Burns battled cancer of the colon and the liver in 2004 and 2005 and hoped he had beaten the disease, but in January 2009 doctors found it had spread to his lungs.
“Just as they will remember Pat for his success as a coach, hockey fans also will remember his humor, his honesty, his humanity and his courage,” NHL Commissioner Gary Bettman said in a statement. “As it mourns the loss of an outstanding contributor to the game, the National Hockey League sends heartfelt condolences to Pat’s family and friends.”
Burns became the Devils coach in 2002, leading the team to a 46-26-10 record and 108 points. New Jersey beat the Anaheim Mighty Ducks in seven games to win the franchise’s third Stanley Cup title in his first season.
“On behalf of the ownership, management, staff, and players of the New Jersey Devils, we are all deeply saddened by the loss of Pat Burns,” Devils President Lou Lamoriello said in a release. “Pat was a close friend to us all, while dedicating his life to his family and to the game of hockey. He has been part of our family here in New Jersey for eight years.”
The Maple Leafs reached the conference finals in 1992 and 1993 under Burns.
“Pat forged a tremendous bond, not only with a very good veteran team in Toronto, but also with Leafs fans everywhere,” Cliff Fletcher, the Maple Leafs’ former general manager said in a statement. “He commanded respect from the players, and the team quickly had great success while taking on the identity of the head coach.”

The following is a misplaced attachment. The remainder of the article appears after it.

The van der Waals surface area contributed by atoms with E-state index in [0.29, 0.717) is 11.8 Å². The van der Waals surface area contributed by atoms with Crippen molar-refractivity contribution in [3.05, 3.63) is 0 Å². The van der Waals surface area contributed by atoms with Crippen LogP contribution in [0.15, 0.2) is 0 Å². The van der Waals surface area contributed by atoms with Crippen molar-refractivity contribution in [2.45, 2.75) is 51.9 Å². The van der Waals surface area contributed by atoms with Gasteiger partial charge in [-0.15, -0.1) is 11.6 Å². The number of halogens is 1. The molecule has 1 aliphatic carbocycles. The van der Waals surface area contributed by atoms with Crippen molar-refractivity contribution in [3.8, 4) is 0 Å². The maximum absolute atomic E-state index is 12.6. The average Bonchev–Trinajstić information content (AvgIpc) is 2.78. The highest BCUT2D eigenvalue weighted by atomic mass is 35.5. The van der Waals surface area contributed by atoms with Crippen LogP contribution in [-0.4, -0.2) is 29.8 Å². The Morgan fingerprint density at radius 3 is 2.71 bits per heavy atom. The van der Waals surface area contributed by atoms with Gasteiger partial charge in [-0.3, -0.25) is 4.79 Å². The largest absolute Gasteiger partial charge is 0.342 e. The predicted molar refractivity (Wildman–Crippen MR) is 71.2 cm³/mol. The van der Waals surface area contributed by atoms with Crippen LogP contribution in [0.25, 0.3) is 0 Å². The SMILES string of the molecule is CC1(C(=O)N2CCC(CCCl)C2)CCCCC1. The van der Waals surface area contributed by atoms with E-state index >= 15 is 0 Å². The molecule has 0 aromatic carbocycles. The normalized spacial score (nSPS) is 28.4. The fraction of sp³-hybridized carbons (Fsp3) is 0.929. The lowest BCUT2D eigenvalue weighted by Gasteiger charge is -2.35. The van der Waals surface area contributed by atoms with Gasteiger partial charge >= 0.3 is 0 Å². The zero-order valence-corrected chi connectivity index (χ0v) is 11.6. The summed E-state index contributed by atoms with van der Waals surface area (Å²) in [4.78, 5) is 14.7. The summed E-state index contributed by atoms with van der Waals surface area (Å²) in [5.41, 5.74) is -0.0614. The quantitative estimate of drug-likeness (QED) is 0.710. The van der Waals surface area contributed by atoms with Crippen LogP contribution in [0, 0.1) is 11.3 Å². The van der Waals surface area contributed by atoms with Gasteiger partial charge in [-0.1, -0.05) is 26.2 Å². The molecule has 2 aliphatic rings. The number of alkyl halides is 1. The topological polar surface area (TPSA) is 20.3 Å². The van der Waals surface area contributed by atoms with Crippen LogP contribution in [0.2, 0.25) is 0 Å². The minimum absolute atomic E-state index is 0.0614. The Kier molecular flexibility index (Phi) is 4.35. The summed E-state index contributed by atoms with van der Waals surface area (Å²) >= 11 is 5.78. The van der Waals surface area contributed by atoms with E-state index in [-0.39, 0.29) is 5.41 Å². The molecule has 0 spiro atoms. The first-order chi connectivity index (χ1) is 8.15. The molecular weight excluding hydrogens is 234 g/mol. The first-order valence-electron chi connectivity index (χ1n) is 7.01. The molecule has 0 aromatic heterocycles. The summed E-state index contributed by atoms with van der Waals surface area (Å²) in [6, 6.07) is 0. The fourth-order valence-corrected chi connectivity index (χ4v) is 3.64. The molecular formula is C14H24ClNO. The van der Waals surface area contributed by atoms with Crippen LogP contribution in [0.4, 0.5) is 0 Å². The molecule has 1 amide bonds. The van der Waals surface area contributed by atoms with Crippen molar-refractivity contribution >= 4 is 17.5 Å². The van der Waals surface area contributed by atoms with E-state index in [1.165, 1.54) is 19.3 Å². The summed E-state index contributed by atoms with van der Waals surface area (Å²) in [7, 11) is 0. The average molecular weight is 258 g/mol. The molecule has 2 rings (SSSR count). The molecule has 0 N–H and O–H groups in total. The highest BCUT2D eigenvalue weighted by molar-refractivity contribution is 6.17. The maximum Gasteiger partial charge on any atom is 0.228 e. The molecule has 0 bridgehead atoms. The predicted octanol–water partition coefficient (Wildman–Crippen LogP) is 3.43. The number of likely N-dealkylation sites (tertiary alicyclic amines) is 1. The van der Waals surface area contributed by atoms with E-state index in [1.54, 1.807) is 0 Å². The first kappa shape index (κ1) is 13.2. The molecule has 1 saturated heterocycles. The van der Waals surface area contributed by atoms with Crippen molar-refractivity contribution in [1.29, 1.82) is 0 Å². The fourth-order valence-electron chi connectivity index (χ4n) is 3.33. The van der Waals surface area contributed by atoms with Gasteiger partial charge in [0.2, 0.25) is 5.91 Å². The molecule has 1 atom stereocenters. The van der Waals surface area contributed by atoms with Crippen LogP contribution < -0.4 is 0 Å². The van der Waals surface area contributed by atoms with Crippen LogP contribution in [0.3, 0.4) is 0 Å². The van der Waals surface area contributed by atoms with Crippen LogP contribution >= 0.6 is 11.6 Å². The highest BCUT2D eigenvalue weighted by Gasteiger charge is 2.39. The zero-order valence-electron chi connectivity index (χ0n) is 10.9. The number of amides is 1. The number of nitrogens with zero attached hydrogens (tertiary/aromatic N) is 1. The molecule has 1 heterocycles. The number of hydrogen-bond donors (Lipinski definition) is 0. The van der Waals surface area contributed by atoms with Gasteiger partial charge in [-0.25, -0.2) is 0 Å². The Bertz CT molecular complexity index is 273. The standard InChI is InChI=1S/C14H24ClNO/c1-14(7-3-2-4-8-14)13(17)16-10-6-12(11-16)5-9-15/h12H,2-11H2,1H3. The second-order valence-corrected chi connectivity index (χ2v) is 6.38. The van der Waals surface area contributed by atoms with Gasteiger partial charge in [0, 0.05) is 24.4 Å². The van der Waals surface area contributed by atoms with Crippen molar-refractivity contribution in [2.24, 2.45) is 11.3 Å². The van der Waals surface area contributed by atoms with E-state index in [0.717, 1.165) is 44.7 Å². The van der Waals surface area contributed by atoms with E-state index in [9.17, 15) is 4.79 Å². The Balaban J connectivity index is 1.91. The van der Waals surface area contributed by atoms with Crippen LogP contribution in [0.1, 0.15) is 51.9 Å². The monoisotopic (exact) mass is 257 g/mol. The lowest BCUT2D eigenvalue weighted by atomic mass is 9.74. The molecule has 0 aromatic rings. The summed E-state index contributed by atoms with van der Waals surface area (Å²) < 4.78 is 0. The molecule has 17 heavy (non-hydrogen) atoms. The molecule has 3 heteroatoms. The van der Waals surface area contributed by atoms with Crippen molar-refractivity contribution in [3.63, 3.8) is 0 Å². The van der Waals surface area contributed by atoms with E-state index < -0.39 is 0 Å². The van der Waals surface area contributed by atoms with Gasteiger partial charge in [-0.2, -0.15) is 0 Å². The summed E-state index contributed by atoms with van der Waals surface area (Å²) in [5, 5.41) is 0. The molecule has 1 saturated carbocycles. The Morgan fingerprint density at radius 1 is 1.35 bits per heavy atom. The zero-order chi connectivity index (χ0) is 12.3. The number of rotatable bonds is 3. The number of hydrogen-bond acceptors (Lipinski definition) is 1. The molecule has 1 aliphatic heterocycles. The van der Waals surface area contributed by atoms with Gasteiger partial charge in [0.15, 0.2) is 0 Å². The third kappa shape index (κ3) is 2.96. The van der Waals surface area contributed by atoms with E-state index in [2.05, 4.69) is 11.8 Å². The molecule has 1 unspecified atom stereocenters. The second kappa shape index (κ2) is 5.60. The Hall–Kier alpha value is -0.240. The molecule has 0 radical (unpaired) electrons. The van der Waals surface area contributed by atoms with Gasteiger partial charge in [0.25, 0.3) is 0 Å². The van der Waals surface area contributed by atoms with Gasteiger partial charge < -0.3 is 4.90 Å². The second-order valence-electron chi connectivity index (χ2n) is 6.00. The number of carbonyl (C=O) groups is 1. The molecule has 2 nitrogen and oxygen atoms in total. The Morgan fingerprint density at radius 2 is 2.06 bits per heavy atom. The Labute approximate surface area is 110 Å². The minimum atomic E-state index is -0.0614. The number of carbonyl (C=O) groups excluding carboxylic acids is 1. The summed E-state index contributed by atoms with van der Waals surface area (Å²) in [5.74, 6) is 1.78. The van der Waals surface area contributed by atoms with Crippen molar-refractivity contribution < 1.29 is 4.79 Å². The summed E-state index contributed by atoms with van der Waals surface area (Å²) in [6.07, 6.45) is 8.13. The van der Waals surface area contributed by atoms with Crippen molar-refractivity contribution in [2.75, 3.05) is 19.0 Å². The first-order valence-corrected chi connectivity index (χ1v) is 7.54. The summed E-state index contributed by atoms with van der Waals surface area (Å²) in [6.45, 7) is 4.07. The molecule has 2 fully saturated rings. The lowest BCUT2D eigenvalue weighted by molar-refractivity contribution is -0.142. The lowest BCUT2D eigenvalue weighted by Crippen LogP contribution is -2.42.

Burns was the first three-time winner of the Jack Adams Award as the NHL’s top coach, receiving the honor with the Bruins, Maple Leafs and Canadiens. He is the only person to win it with three teams.
Burns had a career mark of 501-353-165 (.573) in 1,019 NHL games.
“I always tell everybody that he, more than any other coach that I ever played with, had a feel behind the bench that was better than most coaches,” former Canadiens goalie Brian Hayward said. “He had a read on who was going well on any given night better than any other coach I ever had.
“I wouldn’t describe him as a player’s coach, because people naturally think that means that he’s your friend _ and he wasn’t our friend. But we had a lot of respect for what he brought. He worked hard, but in many ways, he was more of a people person-type of coach than an Xs-and-Os type of coach.”
Survivors include his wife, Line; daughter, Maureen; son, Jason; stepdaughter, Stephanie; and stepson, Maxime.
Funeral arrangements will be announced over the next few days.
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